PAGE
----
First deliveries of a unitary variant of GMLRS, with a single 81.6kg (180lb) warhead, developed by General Dynamics Ordnance and Tactical Systems, and a range of up to 70km were in May 2005. In October 2003, Lockheed Martin was awarded an SDD contract for 86 unitary variant rockets, delivered in June 2005. In June 2007, GMLRS Unitary entered low-rate initial production (LRIP).


Army tactical missile system (ATACMS)


HIMARS is capable of firing the long-range ATACMS (army tactical missile system) guided missile. The ATACMS family includes the Block 1, Block 1A and Block 1A Unitary missiles. The block 1 missile delivers 950 anti-personnel anti-material (AP/AM) baseball-sized M74 submunitions to ranges exceeding 165km.


The block 1A missile range exceeds 300km by reducing the submunition payload to 300 bomblets and adding GPS guidance. The Block 1A unitary missile, with a single-burst warhead, was first deployed in support of Operation Iraqi Freedom in March / April 2003.

"HIMARS is capable of launching the entire MLRS family of munitions, including the extended-range rocket."

The program to develop the Block II missile, with GPS and 13 BAT (brilliant anti-tank) submissiles, and Block IIA missile, with six improved BAT submissiles, was cancelled in February 2003.




HIMARS carries a single six-pack of rockets on the army's family of medium tactical vehicles (FMTV) 6x6 all-wheel drive 5t truck supplied by Armor Holdings Tactical Vehicle Systems Division (formerly Stewart and Stevenson), Texas. The HIMARS vehicle weighs approximately 24,000lb compared to more than 44,000lb for the MLRS M270 launcher.

HIMARS is transportable on the C-130 aircraft, allowing the system to be moved into areas previously inaccessible to the larger C-141 and C-5 aircraft required for the M270 launch vehicle.












LAND M142 HIMARS Up-armored lg






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5th Battalion 11th Marines



Provide direct support of the 1st Marine Division and the Marine Expeditionary Units in time of conflict. That support may come in the traditional fashion of artillery support to maneuver forces, or by providing batteries to serve as provisional rifle companies. They also have the secondary mission of being the primary providers of civil-military operations (CMO). CMO is defined as the activities of the commander that establish, maintain, influence, or exploit relations between military organizations, Government and civilian organizations and the civilian populace.

 Current units

  • Headquarters Battery - "HQ"
  • Battery R - "Romeo," currently conducting operations in support of Operation Enduring Freedom.
  • Battery S - "Sierra," currently preparing to deploy in support of Operation Enduring Freedom.
  • Battery T - "Tango," currently conducting operations in support of Operation Enduring Freedom.


 World War II

5th Battalion 11th Marines was activated on May 1, 1942 at New River, North Carolina. In June of that year they deployed to Wellington, New Zealand. They were re-designated on January 1, 1943 as the 4th Battalion, 11th Marines. During the war they participated in the following campaigns:

  • Battle of Guadalcanal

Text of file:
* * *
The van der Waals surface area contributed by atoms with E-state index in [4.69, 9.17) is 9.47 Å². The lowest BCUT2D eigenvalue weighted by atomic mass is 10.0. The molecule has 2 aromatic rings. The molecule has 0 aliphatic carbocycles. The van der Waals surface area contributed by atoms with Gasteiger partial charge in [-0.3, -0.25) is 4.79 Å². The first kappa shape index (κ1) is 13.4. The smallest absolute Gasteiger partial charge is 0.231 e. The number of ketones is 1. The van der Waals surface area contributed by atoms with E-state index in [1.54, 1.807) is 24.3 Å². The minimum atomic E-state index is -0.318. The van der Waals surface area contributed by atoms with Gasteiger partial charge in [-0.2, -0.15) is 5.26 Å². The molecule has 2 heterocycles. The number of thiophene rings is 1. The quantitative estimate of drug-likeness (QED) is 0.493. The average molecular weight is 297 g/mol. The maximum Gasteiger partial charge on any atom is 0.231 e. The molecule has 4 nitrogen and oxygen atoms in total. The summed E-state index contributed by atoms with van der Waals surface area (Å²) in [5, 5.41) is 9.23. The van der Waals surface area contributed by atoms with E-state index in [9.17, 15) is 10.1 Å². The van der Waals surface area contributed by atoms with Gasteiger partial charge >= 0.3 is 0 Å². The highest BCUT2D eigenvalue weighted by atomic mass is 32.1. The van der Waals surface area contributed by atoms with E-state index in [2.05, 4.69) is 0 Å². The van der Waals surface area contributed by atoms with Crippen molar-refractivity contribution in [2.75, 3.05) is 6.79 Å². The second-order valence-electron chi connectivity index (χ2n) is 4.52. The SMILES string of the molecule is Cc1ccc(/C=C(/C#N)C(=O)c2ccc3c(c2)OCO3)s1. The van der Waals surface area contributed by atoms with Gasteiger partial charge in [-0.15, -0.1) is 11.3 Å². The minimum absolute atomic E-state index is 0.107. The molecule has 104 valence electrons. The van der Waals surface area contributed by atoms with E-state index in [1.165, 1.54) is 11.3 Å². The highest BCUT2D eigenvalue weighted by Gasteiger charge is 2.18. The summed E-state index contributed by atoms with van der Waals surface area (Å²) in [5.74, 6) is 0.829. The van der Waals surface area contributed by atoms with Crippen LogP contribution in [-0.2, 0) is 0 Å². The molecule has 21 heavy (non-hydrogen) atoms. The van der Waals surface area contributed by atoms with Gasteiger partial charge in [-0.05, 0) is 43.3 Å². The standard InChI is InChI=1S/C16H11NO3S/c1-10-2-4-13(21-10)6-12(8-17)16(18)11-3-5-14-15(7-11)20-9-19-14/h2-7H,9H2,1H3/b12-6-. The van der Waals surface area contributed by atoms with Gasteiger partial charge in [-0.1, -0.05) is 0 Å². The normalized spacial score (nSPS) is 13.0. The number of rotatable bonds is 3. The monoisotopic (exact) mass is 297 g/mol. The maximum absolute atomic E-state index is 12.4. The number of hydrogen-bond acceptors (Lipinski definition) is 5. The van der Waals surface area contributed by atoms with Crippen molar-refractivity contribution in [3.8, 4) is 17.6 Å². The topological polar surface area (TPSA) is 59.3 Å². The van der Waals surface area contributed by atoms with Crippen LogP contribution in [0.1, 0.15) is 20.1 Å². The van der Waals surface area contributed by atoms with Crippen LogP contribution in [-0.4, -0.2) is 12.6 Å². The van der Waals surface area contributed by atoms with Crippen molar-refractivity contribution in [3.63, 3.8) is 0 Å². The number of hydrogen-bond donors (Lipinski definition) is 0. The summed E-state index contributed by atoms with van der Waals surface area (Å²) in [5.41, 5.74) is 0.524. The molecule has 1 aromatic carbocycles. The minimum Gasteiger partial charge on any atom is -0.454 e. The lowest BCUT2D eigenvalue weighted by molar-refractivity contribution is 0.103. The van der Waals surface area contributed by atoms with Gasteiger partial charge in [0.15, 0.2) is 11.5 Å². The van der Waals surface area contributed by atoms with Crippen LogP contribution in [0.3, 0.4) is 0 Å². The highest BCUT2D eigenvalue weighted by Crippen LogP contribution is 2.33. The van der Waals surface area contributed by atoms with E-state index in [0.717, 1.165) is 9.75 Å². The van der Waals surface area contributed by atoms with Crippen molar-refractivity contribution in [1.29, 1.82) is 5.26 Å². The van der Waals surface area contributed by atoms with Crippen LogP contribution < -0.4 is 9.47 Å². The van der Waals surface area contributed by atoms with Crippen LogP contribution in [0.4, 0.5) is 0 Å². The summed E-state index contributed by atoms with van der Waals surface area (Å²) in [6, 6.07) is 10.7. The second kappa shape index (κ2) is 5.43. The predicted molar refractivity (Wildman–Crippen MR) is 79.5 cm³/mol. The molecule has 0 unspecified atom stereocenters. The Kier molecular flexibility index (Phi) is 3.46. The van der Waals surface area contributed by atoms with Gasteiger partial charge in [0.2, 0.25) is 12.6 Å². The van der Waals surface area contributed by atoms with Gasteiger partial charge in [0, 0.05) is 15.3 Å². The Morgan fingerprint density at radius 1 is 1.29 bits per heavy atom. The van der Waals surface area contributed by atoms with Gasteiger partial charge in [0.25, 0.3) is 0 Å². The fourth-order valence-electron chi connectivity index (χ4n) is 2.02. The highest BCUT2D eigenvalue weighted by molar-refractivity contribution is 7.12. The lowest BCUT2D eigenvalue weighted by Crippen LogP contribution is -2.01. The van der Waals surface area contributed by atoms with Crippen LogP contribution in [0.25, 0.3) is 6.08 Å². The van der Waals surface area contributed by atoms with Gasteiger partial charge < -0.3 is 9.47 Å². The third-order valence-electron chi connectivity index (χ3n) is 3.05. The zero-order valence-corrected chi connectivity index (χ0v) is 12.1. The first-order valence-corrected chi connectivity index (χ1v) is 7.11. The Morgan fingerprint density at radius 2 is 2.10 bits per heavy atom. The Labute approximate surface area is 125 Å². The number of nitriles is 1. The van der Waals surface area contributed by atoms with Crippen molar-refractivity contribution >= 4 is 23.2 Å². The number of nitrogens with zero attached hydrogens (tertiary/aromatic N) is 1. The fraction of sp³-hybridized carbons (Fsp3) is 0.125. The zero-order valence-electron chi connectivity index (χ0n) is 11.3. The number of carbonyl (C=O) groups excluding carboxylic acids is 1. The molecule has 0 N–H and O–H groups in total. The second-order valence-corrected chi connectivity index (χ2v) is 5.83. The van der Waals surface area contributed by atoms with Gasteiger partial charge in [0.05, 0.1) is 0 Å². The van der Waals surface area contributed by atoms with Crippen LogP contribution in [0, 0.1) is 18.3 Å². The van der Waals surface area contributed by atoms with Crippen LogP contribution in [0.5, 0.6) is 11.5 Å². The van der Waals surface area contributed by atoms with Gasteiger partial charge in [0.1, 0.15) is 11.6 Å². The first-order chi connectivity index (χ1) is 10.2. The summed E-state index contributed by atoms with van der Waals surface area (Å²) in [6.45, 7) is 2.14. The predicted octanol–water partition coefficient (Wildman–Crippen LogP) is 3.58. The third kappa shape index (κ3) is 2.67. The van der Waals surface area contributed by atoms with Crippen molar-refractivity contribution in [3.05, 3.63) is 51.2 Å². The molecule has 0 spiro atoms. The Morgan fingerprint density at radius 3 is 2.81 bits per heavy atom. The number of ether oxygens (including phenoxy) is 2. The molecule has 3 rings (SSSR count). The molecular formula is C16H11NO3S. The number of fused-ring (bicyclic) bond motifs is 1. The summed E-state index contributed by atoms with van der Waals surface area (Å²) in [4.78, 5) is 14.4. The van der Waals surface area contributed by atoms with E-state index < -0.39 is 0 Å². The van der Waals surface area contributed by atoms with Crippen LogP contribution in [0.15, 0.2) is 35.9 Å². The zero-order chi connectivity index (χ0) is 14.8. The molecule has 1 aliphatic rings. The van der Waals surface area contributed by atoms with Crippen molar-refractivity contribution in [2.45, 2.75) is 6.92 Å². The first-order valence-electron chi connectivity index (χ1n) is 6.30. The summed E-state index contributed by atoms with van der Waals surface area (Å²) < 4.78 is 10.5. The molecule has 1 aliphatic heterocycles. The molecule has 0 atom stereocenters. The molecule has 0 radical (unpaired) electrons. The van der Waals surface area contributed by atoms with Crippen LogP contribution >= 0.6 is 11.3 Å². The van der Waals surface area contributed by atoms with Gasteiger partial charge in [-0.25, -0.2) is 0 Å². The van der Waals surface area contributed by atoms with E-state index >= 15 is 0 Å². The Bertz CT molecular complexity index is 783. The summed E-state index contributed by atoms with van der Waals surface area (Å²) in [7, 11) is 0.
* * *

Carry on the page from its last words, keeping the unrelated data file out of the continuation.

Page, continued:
• Eastern New Guinea
  • New Britain
  • Battle of Peleliu
  • Battle of Okinawa

Following the surrender of Japan, the battalion was deployed to Tientsin, China as part of the occupation of northern China from October 1946 to January 1947. In January they returned to the United States to Marine Corps Base Camp Pendleton, California and were reassigned to the 3rd Marine Brigade. The battalion was deactivated on February 17, 1947. Later that year they were again activated on July 16 only to be deactivated again on September 30.

 Korean War

The battalion was reactivated on August 4, 1950 at MCB Camp Pendleton and were assigned to the 1st Marine Division. In August they deployed to Kobe, Japan and fought in the war until the Korean Armistice Agreement was signed on July 27, 1953 . They participated in the following campaigns:

  • Inchon/Seoul Campaign
  • Battle of Chosin Reservoir
  • East/Central Front
  • Western Front

Following the war the battalion remained in Korea and participated in the occupation of the Korean Demilitarized Zone from August 1953 until March 1955 when they relocated to MCB Camp Pendleton

  Vietnam War

The battalion was relocated to the Marine Corps Air Ground Combat Center Twentynine Palms, California. In February 1966 the battalion deployed to the Republic of Vietnam as part of the 1st Marine Division. They fought in Vietnam Until October 1970 operating from Chu Lai and Danang. They returned to the MCAGCC Twentynine Palms and were deactivated on November 15, 1974.

 1980s and 1990s

The battalion was reactivated on February 15, 1979 at MCAGCC Twentynine Palms, California from units that had comprised the 1st Field Artillery Group. They were redesignated as 5th Battalion, 11th Marines on October 1, 1984. The regiment participated in Operation Desert Storm from August 1990 until March 1991. During July and August 1994 the battalion helped fight major forest fires in the western United States.


The battalion participated in the 2003 invasion of Iraq and has made subsequent deployments to Iraq as part of Operation Iraqi Freedom (OIF). During the 2003 invasion (OIF I), 5/11 participated on every major battle including the siege of Baghdad, Al Kut and Tikrit (Saddam Hussein's home town). The battalion fired more artillery rounds and drove further in less time than any artillery battalion in history during the invasion, and set the bar as the only artillery unit involved in Task Force Tripoli. In July 2006, Marines from Tango Battery was deployed to the Al Anbar province of Iraq.
















Entered service



3 men

Dimensions and weight




7 m


2.4 m


3.2 m




Number of tubes


Rocket weight

307 kg

Warhead weight


Firing range

2 - 40 km

Full salvo duration

~ 25 s

Reloading time

5 minutes



Caterpillar 3115 ATAAC 6.6-liter diesel

Engine power

290 hp

Maximum road speed

85 km/h


480 km




Side slope


Vertical step





0.9 m